Asia poses a challenge to the Seventh-day Adventist Church with massive groups of unreached people and a distinctive worldview that makes it difficult to retain newly baptized members, Adventist leaders and scholars said.
The unreached cities of Asia serve as a wake-up call for Adventists to engage in sacrificial service and seek creative ways to relate Adventist truths within new cultural contexts, they said.
The church’s Southern Asia-Pacific Division, which comprises 14 countries, is an example of the difficulty of fulfilling the biblical mandate to share Jesus with “every nation, kindred, tongue, and people.” The division has 1.2 million church members living within a total population of about 1 billion, but most of the members—856,000—are in the Philippines.
“We praise God for the progress made so far, but we still have a great deal of work to do to reach all language groups,” E. Douglas Venn, director of Adventist Mission for the division, told 200 attendees at a recent annual seminary forum at the Adventist International Institute of Advanced Studies, or AIIAS.
Underscoring the point, Venn noted that the Adventist message has only reached 15 percent of the 7,106 language groups within the division’s 14 countries.The division stretches from Pakistan in the west to the Philippines in the east and includes Myanmar, Cambodia, Laos, Indonesia, and Singapore.
Perhaps the greatest challenge facing the Adventist Church in Asia pertains to church growth and discipleship, said many of the 21 presenters at the forum, titled “Asian Faces of Adventist Mission” and held on the AIIAS campus in the Philippines from October 30 to November 1.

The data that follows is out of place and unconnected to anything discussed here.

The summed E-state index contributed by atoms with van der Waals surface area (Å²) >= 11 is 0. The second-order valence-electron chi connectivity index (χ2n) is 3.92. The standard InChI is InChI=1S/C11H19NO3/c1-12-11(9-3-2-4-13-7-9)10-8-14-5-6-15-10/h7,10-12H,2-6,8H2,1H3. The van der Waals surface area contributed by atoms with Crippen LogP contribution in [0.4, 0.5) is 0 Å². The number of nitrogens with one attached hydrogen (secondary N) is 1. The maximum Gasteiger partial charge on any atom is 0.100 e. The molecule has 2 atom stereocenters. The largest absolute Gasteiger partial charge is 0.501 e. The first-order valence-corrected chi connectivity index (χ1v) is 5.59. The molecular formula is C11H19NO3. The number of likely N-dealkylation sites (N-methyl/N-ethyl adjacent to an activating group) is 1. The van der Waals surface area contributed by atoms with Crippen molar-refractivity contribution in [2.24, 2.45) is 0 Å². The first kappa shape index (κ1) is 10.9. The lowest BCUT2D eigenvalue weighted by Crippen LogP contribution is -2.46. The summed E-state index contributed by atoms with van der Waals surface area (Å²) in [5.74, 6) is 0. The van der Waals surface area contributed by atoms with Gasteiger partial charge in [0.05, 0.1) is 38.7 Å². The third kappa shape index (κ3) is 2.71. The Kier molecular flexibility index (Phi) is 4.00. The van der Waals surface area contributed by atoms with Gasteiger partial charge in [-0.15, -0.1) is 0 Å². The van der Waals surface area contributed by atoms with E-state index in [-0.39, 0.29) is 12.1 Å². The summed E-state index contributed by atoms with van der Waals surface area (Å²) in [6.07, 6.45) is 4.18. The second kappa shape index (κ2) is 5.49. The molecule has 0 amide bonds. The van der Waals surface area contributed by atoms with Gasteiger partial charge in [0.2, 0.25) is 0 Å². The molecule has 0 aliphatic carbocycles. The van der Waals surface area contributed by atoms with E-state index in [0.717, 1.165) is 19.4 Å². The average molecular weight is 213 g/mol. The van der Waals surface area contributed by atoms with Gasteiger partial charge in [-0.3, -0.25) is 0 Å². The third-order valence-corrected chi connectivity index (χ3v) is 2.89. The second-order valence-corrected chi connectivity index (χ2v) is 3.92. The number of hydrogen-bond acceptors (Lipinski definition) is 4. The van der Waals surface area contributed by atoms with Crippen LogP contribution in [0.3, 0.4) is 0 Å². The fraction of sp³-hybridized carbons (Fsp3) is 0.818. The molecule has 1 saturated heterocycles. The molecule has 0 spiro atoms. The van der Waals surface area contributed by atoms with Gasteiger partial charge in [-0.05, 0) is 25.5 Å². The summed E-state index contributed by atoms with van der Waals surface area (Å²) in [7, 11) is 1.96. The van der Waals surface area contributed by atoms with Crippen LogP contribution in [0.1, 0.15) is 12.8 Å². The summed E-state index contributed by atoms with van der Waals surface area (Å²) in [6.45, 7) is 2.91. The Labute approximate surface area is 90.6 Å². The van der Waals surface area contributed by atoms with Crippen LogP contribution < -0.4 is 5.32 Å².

Presenters noted what missiologists describe as the “middle zone,” or the recognition of the world of the supernatural. This creates a natural openness to spiritual realities, but Asians are also generally encouraged to experiment with other religions, especially in a bid to raise socio-economic status. This makes it extremely easy to baptize new believers, but also means that long-term growth can only be sustained through an emphasis on discipleship and long-term retention.
“What many people do not realize is that Asians have a distinctive world view that is different from the West,” said Oleg Zhigankov, conference co-organizer and AIIAS associate professor.
Bruce L. Bauer, professor of mission at Andrews University, said creative methods were needed to share Jesus in Asia, where Christianity could be described as a local religion because biblical events from the wanderings of Abraham to the birth of Jesus occurred on the continent.
Bauer also said the Asian experience could provide a fuller voice to the Adventist Church’s outreach efforts.
“Isn’t it interesting that the issues that get dealt with in the Seventh-day Adventist Church are from a Western context,” he said. “Issues facing the majority world are neglected. We need African and Asian voices so that your issues are put on the agenda.”
Michael W. Campbell is an assistant professor at Adventist International Institute of Advanced Studies in Silang, Cavite, Philippines. His area of specialty is Adventist Studies.